By Sybil Kaplan/JNS.org
Amid the buzz surrounding issues of religious-secular tension—such as proposed Israeli legislation to mandate haredi enlistment in the Israel Defense Forces and a recent rally where hundreds of thousands of people protested that measure—haredi entrepreneurship in the Jewish state doesn’t receive nearly as much attention.
And while critics lament the lack of haredi integration into both the military and the Israeli workforce, Beit Shemesh, located 20 miles west of Jerusalem with a population of 100,000 people, is home to innovators like Rabbi Joel Padowitz, whose ventures have a direct relationship with the haredi community.
Padowitz, 36, is co-creator of what he believes is a “game-changing” product for Israeli tourism and business called the “Israel App.” Originally from San Diego, Padowitz made aliyah in 2009 and lives in Beit Shemesh with his wife and six children. He teaches Mishnah every day at a men’s kollel in Beit Shemesh, is an avid mountain biker, and is the founder of a Manhattan-based investment bank. Although he has rabbinical ordination and an MBA from Bar-Ilan University, he is now pursuing a BA in social science from Harvard University.
The co-founder and manager of the Israel App is equally eclectic 28-year-old Yaakov Lehman, formerly from Tucson, Ariz., who is married with a newborn child. A part-time rabbinic student and part-time social entrepreneur, he has a BA from the University of California, Santa Barbara in global studies, an MA from the London School of Economics in economic history, and an MA from the University of Vienna in world history. He came to Israel in 2008.
“The reason I founded the Israel App is because people come to Israel and do not get a legitimate or even meaningful presentation of this incredible country,” Padowitz tells JNS.org. “We cater to the majority of tourists who don’t hire human tour guides. We want to give them a way to appreciate more deeply all that Israel has to offer.”
The Israel App—which currently has about 6,000 users—contains GPS-guided tours for any tourist who needs to find sites or hotels or restaurants, a virtual concierge for making reservations, coupons, and background content like an “Israepedia,” a glossary covering a wide variety of historical information. Tourists can use the app without roaming charges as they travel around the country.
When Padowitz and Lehman initiated their project, they began looking for a programming team. They happened upon NetSource and its subsidiary, Concept Creative Technology, a service provider of software development. “We liked the service, the price, and their work environment,” says Lehman.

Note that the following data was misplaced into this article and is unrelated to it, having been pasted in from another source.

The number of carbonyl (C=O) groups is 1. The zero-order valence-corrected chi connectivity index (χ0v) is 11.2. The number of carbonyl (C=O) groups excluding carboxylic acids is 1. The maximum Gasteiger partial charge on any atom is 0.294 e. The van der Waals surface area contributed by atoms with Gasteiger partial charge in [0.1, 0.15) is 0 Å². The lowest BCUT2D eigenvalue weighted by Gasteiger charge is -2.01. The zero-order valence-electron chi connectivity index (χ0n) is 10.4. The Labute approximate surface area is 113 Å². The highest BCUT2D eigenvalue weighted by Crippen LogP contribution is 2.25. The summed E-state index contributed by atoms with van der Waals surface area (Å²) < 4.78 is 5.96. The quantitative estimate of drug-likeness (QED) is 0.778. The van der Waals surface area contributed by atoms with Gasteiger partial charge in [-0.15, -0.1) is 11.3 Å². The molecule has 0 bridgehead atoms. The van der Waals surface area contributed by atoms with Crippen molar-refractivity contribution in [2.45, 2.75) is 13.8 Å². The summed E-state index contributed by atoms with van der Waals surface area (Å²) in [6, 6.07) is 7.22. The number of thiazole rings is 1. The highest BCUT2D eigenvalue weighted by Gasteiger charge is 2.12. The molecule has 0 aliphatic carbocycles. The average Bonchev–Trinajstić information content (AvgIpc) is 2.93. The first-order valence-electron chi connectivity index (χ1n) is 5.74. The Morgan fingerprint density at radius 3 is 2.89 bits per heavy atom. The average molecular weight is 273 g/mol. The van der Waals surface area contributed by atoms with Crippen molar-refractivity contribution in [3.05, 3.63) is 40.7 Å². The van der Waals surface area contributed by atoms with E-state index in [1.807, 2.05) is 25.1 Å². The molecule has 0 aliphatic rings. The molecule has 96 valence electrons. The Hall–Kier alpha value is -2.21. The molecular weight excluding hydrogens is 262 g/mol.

NetSource’s 48-year-old CEO, Mazal Shirem, is a divorced mother of three who grew up as an Orthodox Jew in Jerusalem, where she lived until the age of 20. After 16 years with Intel and a stint in Munich, Germany, she found a business partner for her new venture whose mission “was to get Orthodox people into the employment market and give them the tools they need to learn the work environment.”
NetSource was launched in 2010 and today employs 200 people—90 percent haredi women and 5 percent haredi men—almost all living in Beit Shemesh. According to Shirem, the company operates so that the employees “receive the full respect of their lifestyle, including the on-site kosher kitchen, flexible work hours, and even proper subjects on which they work.”
Tamar, a 26-year-old haredi mother of a 3-and-a-half year old and a 1-and-a-half year old, is consulting with Shirem in her office. She started work there a year and a half ago as a secretary and worked her way up to an account manager.
“I really like to work here,” she says. “The girls are very nice and it’s convenient for me to work in this company because I find all the conditions which I need in order for me to go out and do my job in an appropriate environment.”
Tamar adds, “They respect my motherhood in terms of hours and are a firm supporting my lifestyle; the holidays are being celebrated properly here and the company is flexible to our home needs.”
Across the street is a second part of the company, a call center, with 130 workstations where “some employees want careers and some want jobs,” says Shirem, but essentially all are Orthodox/haredi.
“Most of the employees here have a basic education, [but] we give confidence for those who want to do more,” she says.
Israel App, meanwhile, has employed some 20 people all over Israel doing marketing, design, research, transcribing, data entry, photography, audio recording, and content—although the venture doesn’t have a formal office yet. Lehman says, “My computer is my office, wherever I am.”
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